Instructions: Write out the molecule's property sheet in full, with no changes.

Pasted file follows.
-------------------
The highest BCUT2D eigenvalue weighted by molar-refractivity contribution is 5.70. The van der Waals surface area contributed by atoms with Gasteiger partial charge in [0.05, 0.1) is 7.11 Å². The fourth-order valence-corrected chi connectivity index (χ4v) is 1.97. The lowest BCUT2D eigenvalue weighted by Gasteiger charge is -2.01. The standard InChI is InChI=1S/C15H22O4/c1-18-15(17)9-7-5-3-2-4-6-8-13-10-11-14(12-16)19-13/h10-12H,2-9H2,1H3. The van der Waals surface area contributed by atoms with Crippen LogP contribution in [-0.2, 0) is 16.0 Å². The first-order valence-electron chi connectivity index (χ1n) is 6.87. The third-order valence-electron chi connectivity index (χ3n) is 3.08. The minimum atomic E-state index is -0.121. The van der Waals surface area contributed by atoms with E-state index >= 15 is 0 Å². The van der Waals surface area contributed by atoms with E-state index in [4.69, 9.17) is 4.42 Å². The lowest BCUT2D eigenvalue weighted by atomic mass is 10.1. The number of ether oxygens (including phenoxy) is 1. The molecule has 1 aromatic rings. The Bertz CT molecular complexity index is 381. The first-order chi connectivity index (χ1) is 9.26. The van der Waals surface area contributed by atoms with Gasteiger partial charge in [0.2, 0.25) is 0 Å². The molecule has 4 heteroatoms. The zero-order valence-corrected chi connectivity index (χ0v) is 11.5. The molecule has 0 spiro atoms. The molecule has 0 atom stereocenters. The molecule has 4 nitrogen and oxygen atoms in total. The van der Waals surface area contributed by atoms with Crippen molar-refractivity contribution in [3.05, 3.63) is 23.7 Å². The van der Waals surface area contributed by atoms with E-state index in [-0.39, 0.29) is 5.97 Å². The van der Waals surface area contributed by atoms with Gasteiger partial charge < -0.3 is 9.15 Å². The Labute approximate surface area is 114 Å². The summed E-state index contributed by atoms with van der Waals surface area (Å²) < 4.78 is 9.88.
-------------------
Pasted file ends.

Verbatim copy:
The highest BCUT2D eigenvalue weighted by molar-refractivity contribution is 5.70. The van der Waals surface area contributed by atoms with Gasteiger partial charge in [0.05, 0.1) is 7.11 Å². The fourth-order valence-corrected chi connectivity index (χ4v) is 1.97. The lowest BCUT2D eigenvalue weighted by Gasteiger charge is -2.01. The standard InChI is InChI=1S/C15H22O4/c1-18-15(17)9-7-5-3-2-4-6-8-13-10-11-14(12-16)19-13/h10-12H,2-9H2,1H3. The van der Waals surface area contributed by atoms with Crippen LogP contribution in [-0.2, 0) is 16.0 Å². The first-order valence-electron chi connectivity index (χ1n) is 6.87. The third-order valence-electron chi connectivity index (χ3n) is 3.08. The minimum atomic E-state index is -0.121. The van der Waals surface area contributed by atoms with E-state index >= 15 is 0 Å². The van der Waals surface area contributed by atoms with E-state index in [4.69, 9.17) is 4.42 Å². The lowest BCUT2D eigenvalue weighted by atomic mass is 10.1. The number of ether oxygens (including phenoxy) is 1. The molecule has 1 aromatic rings. The Bertz CT molecular complexity index is 381. The first-order chi connectivity index (χ1) is 9.26. The van der Waals surface area contributed by atoms with Gasteiger partial charge in [0.2, 0.25) is 0 Å². The molecule has 4 heteroatoms. The zero-order valence-corrected chi connectivity index (χ0v) is 11.5. The molecule has 0 spiro atoms. The molecule has 0 atom stereocenters. The molecule has 4 nitrogen and oxygen atoms in total. The van der Waals surface area contributed by atoms with Crippen molar-refractivity contribution in [3.05, 3.63) is 23.7 Å². The van der Waals surface area contributed by atoms with E-state index in [-0.39, 0.29) is 5.97 Å². The van der Waals surface area contributed by atoms with Gasteiger partial charge < -0.3 is 9.15 Å². The Labute approximate surface area is 114 Å². The summed E-state index contributed by atoms with van der Waals surface area (Å²) < 4.78 is 9.88.